Life is unbearable for poor
This week, a man set himself on fire in Karachi compelled by his circumstances. He was neither the first nor the last one, given the state of economy and yawning gap in the lifestyle of the rich and the poor in this country. There is abundance on one side, and penury on the other.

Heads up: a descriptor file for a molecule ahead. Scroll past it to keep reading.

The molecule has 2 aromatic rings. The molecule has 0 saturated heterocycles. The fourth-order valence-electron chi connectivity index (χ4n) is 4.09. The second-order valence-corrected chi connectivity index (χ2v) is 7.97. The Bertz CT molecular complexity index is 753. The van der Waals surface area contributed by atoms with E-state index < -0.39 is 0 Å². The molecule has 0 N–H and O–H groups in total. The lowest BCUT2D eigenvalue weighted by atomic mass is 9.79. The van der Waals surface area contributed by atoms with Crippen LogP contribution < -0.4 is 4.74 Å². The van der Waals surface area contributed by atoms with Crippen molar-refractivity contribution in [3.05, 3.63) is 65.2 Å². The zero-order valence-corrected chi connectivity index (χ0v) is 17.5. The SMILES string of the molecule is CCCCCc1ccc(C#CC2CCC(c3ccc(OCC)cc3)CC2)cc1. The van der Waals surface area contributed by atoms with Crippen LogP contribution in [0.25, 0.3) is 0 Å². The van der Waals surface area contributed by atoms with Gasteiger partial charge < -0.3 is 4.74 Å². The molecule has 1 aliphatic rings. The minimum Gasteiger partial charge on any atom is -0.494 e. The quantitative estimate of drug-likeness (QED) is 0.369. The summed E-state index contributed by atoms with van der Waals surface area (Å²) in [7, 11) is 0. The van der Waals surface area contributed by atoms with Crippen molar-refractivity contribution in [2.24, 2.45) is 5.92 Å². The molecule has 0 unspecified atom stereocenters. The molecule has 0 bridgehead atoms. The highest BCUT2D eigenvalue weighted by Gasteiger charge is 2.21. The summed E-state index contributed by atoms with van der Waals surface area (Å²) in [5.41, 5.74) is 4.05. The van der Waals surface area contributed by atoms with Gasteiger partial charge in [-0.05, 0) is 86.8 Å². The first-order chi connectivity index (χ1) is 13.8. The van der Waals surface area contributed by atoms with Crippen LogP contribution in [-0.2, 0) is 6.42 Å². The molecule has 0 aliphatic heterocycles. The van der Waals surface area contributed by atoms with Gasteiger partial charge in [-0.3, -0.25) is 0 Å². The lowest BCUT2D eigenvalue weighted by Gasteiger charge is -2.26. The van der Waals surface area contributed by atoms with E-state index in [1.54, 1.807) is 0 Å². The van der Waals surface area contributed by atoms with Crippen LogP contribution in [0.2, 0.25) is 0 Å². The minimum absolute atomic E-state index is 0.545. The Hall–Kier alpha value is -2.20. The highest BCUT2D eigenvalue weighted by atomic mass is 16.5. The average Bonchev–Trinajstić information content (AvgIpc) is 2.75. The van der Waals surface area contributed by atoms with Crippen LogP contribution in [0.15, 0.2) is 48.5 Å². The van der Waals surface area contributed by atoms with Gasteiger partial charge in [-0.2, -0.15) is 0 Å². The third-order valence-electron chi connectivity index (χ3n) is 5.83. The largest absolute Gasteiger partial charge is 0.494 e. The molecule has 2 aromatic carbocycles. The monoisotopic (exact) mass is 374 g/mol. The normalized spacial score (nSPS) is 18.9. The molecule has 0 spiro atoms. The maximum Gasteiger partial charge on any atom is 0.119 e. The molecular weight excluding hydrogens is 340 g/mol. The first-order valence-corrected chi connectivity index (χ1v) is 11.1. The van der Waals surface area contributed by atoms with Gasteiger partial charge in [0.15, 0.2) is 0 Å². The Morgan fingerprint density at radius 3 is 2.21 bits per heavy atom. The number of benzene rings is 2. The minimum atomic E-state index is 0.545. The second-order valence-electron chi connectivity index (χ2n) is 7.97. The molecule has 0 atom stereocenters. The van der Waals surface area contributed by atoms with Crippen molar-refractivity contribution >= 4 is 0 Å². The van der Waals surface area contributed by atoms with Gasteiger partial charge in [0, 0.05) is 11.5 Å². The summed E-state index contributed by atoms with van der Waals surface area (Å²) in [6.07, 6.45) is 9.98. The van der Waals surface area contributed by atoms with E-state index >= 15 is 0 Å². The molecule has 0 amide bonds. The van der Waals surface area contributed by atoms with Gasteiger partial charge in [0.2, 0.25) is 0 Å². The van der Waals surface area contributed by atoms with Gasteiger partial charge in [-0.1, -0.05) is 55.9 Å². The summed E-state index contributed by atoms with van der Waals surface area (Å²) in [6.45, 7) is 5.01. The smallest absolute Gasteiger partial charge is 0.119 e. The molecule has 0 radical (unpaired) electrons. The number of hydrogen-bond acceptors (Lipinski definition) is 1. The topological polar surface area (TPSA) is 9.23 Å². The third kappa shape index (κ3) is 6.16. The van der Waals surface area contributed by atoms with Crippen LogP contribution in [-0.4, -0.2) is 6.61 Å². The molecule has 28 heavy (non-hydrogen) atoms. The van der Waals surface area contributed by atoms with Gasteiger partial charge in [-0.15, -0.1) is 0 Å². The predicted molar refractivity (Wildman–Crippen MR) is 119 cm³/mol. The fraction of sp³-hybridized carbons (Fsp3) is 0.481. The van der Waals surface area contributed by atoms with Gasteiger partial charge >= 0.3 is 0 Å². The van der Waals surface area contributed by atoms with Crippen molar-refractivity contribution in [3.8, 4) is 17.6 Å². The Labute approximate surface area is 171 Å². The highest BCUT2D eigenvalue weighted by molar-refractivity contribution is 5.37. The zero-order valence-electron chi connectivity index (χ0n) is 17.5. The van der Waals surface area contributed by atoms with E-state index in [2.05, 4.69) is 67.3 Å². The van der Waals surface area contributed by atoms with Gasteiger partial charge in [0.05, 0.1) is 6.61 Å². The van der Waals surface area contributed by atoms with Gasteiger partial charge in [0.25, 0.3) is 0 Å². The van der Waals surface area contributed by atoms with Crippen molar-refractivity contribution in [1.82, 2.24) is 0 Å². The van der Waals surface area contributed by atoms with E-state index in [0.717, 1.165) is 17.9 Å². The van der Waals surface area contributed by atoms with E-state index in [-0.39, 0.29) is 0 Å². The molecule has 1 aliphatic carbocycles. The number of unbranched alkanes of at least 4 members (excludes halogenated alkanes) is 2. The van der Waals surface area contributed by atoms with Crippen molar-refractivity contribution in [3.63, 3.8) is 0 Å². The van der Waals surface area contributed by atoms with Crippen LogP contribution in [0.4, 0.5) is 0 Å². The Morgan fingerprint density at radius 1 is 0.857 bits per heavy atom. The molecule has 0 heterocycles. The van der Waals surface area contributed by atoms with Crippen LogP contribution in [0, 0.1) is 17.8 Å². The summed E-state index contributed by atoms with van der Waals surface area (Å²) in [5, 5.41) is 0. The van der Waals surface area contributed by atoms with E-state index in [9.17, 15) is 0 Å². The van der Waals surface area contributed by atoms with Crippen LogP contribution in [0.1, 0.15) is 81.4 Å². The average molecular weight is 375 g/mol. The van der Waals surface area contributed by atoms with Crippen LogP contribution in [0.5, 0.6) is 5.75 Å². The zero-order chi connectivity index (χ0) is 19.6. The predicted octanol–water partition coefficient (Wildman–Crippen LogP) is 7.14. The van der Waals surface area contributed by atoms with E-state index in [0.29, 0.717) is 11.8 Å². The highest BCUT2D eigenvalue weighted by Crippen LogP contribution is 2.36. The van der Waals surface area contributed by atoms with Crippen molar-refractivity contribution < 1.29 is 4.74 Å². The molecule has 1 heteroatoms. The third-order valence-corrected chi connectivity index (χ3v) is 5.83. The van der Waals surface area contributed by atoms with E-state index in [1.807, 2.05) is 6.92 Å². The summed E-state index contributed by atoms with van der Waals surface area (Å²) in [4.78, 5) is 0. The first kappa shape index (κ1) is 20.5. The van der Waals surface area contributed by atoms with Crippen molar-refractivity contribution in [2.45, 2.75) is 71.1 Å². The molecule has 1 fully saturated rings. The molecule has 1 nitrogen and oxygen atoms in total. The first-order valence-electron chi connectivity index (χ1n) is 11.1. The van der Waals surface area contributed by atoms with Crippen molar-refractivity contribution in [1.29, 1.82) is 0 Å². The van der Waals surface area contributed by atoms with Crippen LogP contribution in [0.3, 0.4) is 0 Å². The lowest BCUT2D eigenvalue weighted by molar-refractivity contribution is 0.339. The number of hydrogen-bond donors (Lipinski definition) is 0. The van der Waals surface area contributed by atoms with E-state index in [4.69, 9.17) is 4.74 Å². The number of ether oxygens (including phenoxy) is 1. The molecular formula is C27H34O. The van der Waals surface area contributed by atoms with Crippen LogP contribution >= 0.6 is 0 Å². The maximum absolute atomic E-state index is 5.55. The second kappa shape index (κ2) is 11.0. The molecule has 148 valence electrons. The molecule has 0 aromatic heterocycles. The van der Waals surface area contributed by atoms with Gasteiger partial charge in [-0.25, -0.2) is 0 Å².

The person, named Mir Hassan, was unable to find a job for some time and could not buy his children warm clothes in the extreme cold. Hassan was a father of five and before setting himself on fire in his house sent out letters to the Sindh government and the prime minister. In the letter addressed to the provincial government he requested them to take care of his family. The man perhaps knew the futility of it all, one reason he took his own life. But he probably wanted to make a point that the successive governments have failed to deliver on the promise of making poor people’s life at least bearable. As for the letter sent out to the prime minister, Hassan had requested for housing and job. He did not ask for something that is beyond the power of the PM. The PM in fact has promised the same in his manifesto. In over one and half year of his government Imran Khan has failed get the housing project off the ground. There is however inaugurations galore all across the country. As for the jobs, he has admitted that it is beyond the government to give jobs proportionate to the demand in the country. He nevertheless promised to provide an environment where investment and jobs could be created. About time, the government moved to start delivering on its promises. It should remember it was mere one instance of immolation in Tunisia that gave birth to the Arab Spring that spread across the Middle East and North Africa. Countries like Saudi Arabia were barely able to survive by doling out billion s of dollars to the youth of the country. Truth be told, ground is fertile for the unrest to unfurl into a revolution that while dislodging the system may not benefit anyone. But then the poor has nothing to lose but chains.